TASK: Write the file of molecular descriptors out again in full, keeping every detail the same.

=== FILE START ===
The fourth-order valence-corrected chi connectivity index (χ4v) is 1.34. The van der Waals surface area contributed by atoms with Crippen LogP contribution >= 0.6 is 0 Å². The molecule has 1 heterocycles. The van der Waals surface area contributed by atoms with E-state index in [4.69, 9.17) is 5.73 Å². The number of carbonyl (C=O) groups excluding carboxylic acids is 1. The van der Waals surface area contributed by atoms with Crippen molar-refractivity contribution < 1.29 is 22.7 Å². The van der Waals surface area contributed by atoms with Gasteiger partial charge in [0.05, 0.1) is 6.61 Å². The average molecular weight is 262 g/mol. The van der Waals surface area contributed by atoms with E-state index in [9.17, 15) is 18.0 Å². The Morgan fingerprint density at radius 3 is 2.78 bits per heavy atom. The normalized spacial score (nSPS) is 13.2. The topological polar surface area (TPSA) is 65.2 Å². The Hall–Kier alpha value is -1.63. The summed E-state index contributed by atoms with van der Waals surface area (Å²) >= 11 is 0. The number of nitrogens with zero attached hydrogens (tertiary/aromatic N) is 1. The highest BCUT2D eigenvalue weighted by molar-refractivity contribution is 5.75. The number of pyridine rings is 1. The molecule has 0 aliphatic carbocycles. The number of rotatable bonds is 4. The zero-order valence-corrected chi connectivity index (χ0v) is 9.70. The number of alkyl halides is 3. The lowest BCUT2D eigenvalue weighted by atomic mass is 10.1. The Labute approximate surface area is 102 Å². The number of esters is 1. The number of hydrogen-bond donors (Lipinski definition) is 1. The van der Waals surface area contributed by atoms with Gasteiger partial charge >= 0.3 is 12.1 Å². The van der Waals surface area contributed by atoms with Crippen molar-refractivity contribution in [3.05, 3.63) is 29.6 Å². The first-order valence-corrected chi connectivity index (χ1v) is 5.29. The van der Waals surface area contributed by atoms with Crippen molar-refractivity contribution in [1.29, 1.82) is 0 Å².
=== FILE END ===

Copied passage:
The fourth-order valence-corrected chi connectivity index (χ4v) is 1.34. The van der Waals surface area contributed by atoms with Crippen LogP contribution >= 0.6 is 0 Å². The molecule has 1 heterocycles. The van der Waals surface area contributed by atoms with E-state index in [4.69, 9.17) is 5.73 Å². The number of carbonyl (C=O) groups excluding carboxylic acids is 1. The van der Waals surface area contributed by atoms with Crippen molar-refractivity contribution < 1.29 is 22.7 Å². The van der Waals surface area contributed by atoms with Gasteiger partial charge in [0.05, 0.1) is 6.61 Å². The average molecular weight is 262 g/mol. The van der Waals surface area contributed by atoms with E-state index in [9.17, 15) is 18.0 Å². The Morgan fingerprint density at radius 3 is 2.78 bits per heavy atom. The normalized spacial score (nSPS) is 13.2. The topological polar surface area (TPSA) is 65.2 Å². The Hall–Kier alpha value is -1.63. The summed E-state index contributed by atoms with van der Waals surface area (Å²) >= 11 is 0. The number of nitrogens with zero attached hydrogens (tertiary/aromatic N) is 1. The highest BCUT2D eigenvalue weighted by molar-refractivity contribution is 5.75. The number of pyridine rings is 1. The molecule has 0 aliphatic carbocycles. The number of rotatable bonds is 4. The zero-order valence-corrected chi connectivity index (χ0v) is 9.70. The number of alkyl halides is 3. The lowest BCUT2D eigenvalue weighted by atomic mass is 10.1. The Labute approximate surface area is 102 Å². The number of esters is 1. The number of hydrogen-bond donors (Lipinski definition) is 1. The van der Waals surface area contributed by atoms with Gasteiger partial charge >= 0.3 is 12.1 Å². The van der Waals surface area contributed by atoms with Crippen molar-refractivity contribution in [3.05, 3.63) is 29.6 Å². The first-order valence-corrected chi connectivity index (χ1v) is 5.29. The van der Waals surface area contributed by atoms with Crippen molar-refractivity contribution in [1.29, 1.82) is 0 Å².